Last Updated: Friday - 09/24/2010
Week of January 16, 2006
Keep notwithstanding clause
Withdrawal could undermine religious freedom, says archbishop
By DEBORAH GYAPONG
Canadian Catholic News
Prime Minister Paul Martin's promise to get rid of federal power to use the notwithstanding clause to override court decisions involving the charter could undermine religious freedom, says the past-president of the Canadian Conference of Catholic Bishops (CCCB).
And Martin is the only political leader who in the past has promised to use the notwithstanding clause to protect religious freedom.
Archbishop Brendan O'Brien of St. John's, Nfld., said Martin had "said emphatically he would use the notwithstanding clause to protect the churches" when he was trying to "balance individual freedom and religious freedom" while his government drafted same-sex marriage legislation.
"If the federal government takes away that possibility, it certainly puts us in a more vulnerable position," O'Brien said Jan. 10.
However, O'Brien said that he didn't think the courts would force religions to marry same-sex couples, and if necessary, the churches could withdraw from the civil aspect of marriage to protect the sacrament of marriage.
The federal government could not use the override provision to deal with any court decision on the solemnization of marriage, however, because solemnization is under provincial jurisdiction.
During the English language debates in Montreal Jan. 9, Martin promised to strengthen the charter by getting rid of federal power to use the notwithstanding clause.
"Quite frankly, . . . the courts shouldn't be overturned by politicians," Martin said. "There has to be an independent body whose goal it is to protect minority rights."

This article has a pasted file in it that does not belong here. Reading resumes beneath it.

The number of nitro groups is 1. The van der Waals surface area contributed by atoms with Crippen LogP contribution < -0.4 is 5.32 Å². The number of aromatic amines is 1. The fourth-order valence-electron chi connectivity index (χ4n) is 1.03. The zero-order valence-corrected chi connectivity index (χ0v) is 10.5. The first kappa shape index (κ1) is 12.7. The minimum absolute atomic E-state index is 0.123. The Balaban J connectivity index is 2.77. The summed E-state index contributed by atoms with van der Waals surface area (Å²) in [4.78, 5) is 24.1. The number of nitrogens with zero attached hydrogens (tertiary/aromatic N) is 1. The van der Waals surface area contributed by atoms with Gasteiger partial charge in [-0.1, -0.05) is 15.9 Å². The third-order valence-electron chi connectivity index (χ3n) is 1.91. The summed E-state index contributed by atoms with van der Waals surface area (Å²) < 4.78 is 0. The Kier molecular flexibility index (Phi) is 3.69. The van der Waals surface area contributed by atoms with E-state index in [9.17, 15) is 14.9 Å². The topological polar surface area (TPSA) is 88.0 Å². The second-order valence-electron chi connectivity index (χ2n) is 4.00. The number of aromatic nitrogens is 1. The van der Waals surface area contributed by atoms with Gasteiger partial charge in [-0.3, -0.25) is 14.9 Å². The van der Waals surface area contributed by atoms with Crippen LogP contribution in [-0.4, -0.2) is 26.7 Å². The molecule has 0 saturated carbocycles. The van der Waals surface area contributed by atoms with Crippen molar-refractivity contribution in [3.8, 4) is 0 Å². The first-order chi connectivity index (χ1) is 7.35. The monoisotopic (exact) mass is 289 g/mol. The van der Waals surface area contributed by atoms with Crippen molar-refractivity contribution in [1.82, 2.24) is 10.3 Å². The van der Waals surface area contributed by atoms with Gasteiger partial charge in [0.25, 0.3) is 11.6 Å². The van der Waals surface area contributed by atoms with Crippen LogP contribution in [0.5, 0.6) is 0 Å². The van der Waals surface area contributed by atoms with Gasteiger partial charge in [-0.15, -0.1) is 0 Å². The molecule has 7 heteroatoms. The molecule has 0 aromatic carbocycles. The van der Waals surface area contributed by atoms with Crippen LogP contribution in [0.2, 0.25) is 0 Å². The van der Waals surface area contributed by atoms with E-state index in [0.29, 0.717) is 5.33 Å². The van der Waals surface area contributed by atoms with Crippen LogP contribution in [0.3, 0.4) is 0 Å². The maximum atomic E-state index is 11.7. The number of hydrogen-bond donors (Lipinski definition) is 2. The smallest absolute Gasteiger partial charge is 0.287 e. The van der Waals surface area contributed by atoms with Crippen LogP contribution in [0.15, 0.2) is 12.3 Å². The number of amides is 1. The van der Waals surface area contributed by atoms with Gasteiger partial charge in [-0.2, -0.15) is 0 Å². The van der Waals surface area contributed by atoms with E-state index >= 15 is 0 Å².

Conservative Party Stephen Harper would not remove the notwithstanding clause. "I think our Constitution strikes a balance between the British system, where there's just Parliament supremacy . . . and on the other hand, the American system, where the courts are always supreme," Harper said. "Our charter provides a balance."
New Democratic Leader Jack Layton said the notwithstanding clause might be necessary to defend Canada's public health care system or abortion "rights." Last June, the Supreme Court of Canada struck down Quebec's laws against private health insurance, because long wait times violated the patients' rights to security of the person under the Quebec charter.
Earlier in the election, Martin had said that any leader who would undermine a charter right, as Harper plans to do by holding a free vote on marriage, is unfit to be prime minister.
A journalist asked O'Brien whether Martin's remark implies that any practising Catholic who took his faith seriously could not be prime minister.
O'Brien pointed out that there were a good number of Liberal MPs who voted against same sex marriage, and Martin was "being rather negative to members of his own caucus."
O'Brien said it was "ridiculous" to say that because people act according to their principles and vote accordingly that they should be disqualified from being prime minister.
Check faith at door?
Asked if Catholics should check their faith at the door, O'Brien said his position is "quite the opposite."
He also said that in all the issues facing voters, the protection of human life takes precedence.
One reason why voters are becoming cynical is because there is "a lot of pandering" to what the polls say, and not enough "standing by conviction," the archbishop said.